U.S home prices have risen at their fastest past in five months, fueling the ongoing strength in the housing market and homebuilders sector-related exchange traded funds.
Year-to-date, the SPDR S&P Homebuilders ETF (NYSEArca: XHB) increased 41.1%, iShares U.S. Home Construction ETF (NYSEArca: ITB) gained 48.4% and Invesco Dynamic Building & Construction ETF (NYSEArca: PKB) advanced 40.3%.
The S&P CoreLogic Case-Shiller index of property values rose 2.2% from October 2018, posting its third straight acceleration and exceeding economists’ estimates, Bloomberg reports. Prices also beat expectations after rising 0.4% from a month earlier on a seasonally adjusted basis.
Furthermore, a separate report out of the Federal Housing Finance Agency revealed house prices increased 0.2% in October month-over-month, or slightly less than the 0.4% median estimate of economists.
Meanwhile, prices nationwide advanced 5% year-over-year, increasing in all nine regions measured.
The low mortgage rates and strong labor market have helped maintain positive consumer sentiment, attracting potential home buyers and lifting home prices.
“Teamed with a resilient job market, low mortgage rates have helped boost home buyer demand,” Matthew Speakman, an economist at real estate data provider Zillow, told CNBC. “An extreme shortage of for-sale listings, particularly at lower price points, remains a concern and may ultimately result in a sharper re-acceleration in home prices than expected.”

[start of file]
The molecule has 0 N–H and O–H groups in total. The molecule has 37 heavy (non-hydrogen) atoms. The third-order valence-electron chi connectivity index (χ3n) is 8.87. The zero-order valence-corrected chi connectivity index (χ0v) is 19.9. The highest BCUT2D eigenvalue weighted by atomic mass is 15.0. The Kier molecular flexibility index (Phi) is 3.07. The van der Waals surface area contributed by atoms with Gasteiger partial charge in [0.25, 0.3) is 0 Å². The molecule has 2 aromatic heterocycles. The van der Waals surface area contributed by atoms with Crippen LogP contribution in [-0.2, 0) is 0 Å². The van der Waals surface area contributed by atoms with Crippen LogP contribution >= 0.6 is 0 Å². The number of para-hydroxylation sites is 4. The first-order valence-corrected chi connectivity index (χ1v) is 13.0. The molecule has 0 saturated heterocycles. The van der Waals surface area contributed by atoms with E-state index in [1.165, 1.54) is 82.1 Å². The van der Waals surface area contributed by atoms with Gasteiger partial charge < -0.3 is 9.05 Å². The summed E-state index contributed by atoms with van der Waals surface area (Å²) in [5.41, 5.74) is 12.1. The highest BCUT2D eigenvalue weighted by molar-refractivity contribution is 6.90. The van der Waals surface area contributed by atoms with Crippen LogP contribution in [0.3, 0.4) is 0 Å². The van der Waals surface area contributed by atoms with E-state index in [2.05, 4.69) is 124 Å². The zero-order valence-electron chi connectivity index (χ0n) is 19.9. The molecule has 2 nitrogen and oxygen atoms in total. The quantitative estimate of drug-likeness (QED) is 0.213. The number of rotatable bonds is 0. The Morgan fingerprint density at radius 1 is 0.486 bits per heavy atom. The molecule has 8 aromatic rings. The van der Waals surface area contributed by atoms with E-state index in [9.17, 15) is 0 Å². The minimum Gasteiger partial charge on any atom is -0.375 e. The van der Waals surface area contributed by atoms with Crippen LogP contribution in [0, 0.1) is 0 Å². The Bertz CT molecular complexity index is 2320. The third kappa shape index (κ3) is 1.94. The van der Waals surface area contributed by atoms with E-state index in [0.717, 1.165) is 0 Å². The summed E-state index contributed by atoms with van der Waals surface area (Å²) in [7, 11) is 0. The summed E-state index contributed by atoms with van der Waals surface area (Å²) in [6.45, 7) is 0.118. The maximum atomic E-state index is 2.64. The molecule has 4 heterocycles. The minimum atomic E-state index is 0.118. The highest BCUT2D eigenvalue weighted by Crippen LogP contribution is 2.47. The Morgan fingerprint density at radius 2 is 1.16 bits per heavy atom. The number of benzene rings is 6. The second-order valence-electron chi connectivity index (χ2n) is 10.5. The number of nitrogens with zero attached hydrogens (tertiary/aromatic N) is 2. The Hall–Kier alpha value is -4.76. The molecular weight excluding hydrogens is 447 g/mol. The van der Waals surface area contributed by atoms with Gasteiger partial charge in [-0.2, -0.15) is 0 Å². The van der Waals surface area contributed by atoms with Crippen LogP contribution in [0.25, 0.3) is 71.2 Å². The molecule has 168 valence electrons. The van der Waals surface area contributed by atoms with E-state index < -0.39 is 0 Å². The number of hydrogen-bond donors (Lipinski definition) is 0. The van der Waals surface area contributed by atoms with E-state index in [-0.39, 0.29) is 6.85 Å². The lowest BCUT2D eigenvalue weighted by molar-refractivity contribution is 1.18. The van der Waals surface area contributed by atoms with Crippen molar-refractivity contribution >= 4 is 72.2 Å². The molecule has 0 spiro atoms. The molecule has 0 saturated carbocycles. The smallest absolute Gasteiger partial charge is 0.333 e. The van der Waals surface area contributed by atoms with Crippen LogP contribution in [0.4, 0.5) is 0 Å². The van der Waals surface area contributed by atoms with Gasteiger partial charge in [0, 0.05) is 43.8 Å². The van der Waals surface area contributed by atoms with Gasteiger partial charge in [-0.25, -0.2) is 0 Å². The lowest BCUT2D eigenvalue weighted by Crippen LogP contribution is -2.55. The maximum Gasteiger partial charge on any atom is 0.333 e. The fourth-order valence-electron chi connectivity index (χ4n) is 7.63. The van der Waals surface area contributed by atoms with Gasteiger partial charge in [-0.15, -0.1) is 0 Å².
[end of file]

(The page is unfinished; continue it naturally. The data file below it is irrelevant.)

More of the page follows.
Other data also revealed further stabilization in the housing market, such as an increase in contract signings to purchase previously owned U.S. homes over November for the third time in four months.
“Housing data continue to be reassuring,” Craig Lazzara, global head of index investment strategy at S&P Dow Jones Indices, said in a statement. “It is, of course, still too soon to say whether this marks an end to the deceleration or is merely a pause in the longer-term trend.”
However, some were wary of that the housing sector can repeat this year’s outperformance.
“Demand for housing is unlikely to sustain the pace of recent rebound in 2020, as mortgage rates appear to have bottomed out and supply remains thin. Bloomberg Economics expects median home price appreciation for the year ahead to be in the low single digits,” Andrew Husby, a Bloomberg economist, said.
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